Paddleboarding is a pretty broad term used to describe a watersport where someone kneels or lies on a paddleboard or surfboard, using their arms to propel themselves in the water. In recent years, it’s evolved into what we’ll cover here: SUP, or stand-up paddleboarding. In SUP, one stands on a floating board and maneuvers with a paddle or pole.

Though paddleboarding has become increasingly popular as a sport and leisure activity in the last couple decades, its origins may go all the way back to ancient times. From South America to Europe, people have practiced the art of standing up while paddling a water vessel to travel and fish. As a more modern sport, however, history points to a region renowned for surfing and other watersports: Hawaii.


If you live near the water, there are plenty of shoreline shops and tour operators to help you learn how to paddleboard. But as you head out, here are some safety tips to keep in mind. As SUP has become a phenomenon in the watersports world, the US Coast Guard has determined that SUP boards are considered vessels, if operated outside a swimming or surfing zone.

This means that if you’re heading out to more remote areas, or to any stretch of water beyond these approved zones, you’ll need to take extra precautions. This includes bringing along sound devices for alerts, lighting devices after sunset and a life jacket (children 12 years old and younger must wear them at all times). If you’re interested in exploring paddleboarding as a new hobby, make sure to do your research so you’re in the know about all safety requirements.


There isn’t just one way to enjoy paddle boarding, making it an accessible sport for people of all ages and outdoor interests. If you’re new to the sport, you’ve most likely observed SUP as a leisure activity, with people cruising around a waterway as a means of exploration. You can enjoy this form of SUP in any body of water, from oceans and lakes to canals and estuaries.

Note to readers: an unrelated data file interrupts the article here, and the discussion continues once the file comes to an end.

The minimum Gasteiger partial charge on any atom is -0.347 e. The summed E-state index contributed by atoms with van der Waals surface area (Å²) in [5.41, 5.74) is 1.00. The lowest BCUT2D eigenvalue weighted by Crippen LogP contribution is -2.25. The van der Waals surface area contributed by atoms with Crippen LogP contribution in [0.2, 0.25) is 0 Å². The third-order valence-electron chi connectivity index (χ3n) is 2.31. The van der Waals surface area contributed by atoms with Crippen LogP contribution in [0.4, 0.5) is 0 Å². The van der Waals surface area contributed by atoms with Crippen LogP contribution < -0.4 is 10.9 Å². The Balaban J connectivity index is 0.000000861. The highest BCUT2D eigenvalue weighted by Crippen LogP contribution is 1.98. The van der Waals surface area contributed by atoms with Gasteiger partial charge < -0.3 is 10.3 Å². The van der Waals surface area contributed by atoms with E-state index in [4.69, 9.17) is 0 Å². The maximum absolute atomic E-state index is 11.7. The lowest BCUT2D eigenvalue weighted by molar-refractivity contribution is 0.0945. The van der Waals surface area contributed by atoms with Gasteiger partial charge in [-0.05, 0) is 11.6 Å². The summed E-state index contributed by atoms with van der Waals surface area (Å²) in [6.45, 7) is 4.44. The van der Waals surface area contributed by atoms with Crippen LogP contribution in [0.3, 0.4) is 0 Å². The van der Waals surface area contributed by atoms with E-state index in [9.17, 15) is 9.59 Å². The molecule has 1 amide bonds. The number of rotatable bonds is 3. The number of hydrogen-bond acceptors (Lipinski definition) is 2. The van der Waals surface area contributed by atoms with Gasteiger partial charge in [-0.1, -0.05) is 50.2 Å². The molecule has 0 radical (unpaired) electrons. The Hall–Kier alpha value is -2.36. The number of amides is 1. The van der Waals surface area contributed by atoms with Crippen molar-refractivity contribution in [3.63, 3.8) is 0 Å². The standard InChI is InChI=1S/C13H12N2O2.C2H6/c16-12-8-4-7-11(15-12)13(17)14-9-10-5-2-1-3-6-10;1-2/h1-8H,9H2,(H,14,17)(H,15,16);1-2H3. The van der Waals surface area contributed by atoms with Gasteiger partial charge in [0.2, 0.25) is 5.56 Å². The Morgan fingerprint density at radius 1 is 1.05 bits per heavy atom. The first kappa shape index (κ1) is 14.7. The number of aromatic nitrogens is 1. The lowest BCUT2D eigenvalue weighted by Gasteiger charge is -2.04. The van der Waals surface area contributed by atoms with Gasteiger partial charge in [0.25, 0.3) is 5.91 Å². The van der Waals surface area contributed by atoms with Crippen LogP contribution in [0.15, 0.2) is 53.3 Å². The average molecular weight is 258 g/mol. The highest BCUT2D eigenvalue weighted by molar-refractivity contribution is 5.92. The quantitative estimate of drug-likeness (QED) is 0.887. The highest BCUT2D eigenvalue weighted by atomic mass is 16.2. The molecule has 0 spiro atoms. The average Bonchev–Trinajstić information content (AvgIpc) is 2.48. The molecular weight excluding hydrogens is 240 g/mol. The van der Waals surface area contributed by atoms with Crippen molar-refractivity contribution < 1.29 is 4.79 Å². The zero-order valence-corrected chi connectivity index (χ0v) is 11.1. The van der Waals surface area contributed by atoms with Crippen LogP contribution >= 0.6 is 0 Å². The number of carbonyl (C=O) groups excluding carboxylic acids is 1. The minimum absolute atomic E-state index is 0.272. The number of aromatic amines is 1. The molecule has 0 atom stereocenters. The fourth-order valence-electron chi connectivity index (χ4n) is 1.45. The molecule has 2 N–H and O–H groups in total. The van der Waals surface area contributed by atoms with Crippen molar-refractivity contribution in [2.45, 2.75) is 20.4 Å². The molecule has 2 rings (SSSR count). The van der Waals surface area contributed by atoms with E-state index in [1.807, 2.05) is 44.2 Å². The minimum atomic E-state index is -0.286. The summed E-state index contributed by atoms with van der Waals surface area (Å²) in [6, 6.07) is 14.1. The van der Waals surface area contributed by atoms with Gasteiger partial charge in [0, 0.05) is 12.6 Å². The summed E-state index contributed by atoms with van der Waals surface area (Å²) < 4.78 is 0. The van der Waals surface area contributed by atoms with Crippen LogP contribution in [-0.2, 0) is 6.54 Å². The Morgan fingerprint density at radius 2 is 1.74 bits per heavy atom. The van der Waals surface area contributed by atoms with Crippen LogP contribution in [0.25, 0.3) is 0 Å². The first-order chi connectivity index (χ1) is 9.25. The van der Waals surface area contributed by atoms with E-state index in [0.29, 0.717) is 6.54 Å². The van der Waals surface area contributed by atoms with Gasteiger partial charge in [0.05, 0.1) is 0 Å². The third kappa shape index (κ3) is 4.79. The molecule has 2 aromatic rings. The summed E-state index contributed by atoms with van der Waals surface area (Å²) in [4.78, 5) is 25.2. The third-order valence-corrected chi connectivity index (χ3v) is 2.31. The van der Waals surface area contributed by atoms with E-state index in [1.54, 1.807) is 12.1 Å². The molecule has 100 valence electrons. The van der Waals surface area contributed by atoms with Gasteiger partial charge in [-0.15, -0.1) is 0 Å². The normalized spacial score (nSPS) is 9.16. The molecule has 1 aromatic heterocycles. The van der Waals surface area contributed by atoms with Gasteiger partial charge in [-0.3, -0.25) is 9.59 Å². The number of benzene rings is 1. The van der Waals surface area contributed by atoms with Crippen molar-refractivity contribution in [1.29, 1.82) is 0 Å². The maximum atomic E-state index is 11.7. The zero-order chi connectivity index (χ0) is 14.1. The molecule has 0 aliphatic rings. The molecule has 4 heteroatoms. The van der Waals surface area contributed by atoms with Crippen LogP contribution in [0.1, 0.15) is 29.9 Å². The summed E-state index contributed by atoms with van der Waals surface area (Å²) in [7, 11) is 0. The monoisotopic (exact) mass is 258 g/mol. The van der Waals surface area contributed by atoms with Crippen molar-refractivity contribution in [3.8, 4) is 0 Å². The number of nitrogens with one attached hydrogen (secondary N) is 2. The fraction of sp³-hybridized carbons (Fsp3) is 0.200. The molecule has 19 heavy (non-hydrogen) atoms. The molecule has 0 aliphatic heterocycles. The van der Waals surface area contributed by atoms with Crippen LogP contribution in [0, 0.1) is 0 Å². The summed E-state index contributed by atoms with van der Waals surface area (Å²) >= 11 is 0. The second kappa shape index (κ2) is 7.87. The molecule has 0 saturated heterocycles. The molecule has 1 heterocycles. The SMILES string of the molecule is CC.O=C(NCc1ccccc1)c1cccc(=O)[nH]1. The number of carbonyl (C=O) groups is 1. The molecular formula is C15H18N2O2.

SUP has also joined the world of surfing, where the SUP surfer maneuvers their paddle to course through the water. As this method relieves the surfer from needing to push up from the board to catch a wave, it can be a great alternative for surfers who have shoulder or leg injuries. It’s by no means a less intense version of surfing, though! Some SUP surfers take on pretty epic adventures.

The yoga community has also gotten in on the fun. As you might guess, SUP yoga is the art of practicing yoga atop a paddleboard. Calm water is essential for this activity, and using inflatable paddleboards can be helpful. If you’re looking to level up your yoga practice, SUP yoga can offer some fun, new challenges.


You can enjoy SUP nearly anywhere there’s water. If you’re seeking SUP while traveling, however, here are some destinations that offer picturesque scenery and vibrant paddleboarding communities. Naturally, Hawaii tops the list! Explore what many consider to be the birthplace of modern paddleboarding, with SUP opportunities throughout the islands.

Florida is another great SUP destination. With miles of shoreline, plus brilliant reefs and pristine freshwater springs, SUP is very much ingrained into Florida leisure activities. And on the West Coast, Lake Tahoe offers plenty of SUP-friendly excursions, like their Lake Tahoe Water Trail — a 72-mile route supported by launch sites, paddling routes and navigation signage.


SUP enthusiasts also celebrate the sport’s many health benefits. SUP can improve your balance and endurance, all while providing a full-body workout. And you don’t have to do a yoga headstand on your board to enjoy these athletic benefits!

High-energy activities like SUP surfing will certainly offer a more intense workout, but even leisurely paddling can compare to walking and cycling. Incorporating SUP into your recreational activities can help you meet your fitness goals, while providing lots of refreshing time outdoors.

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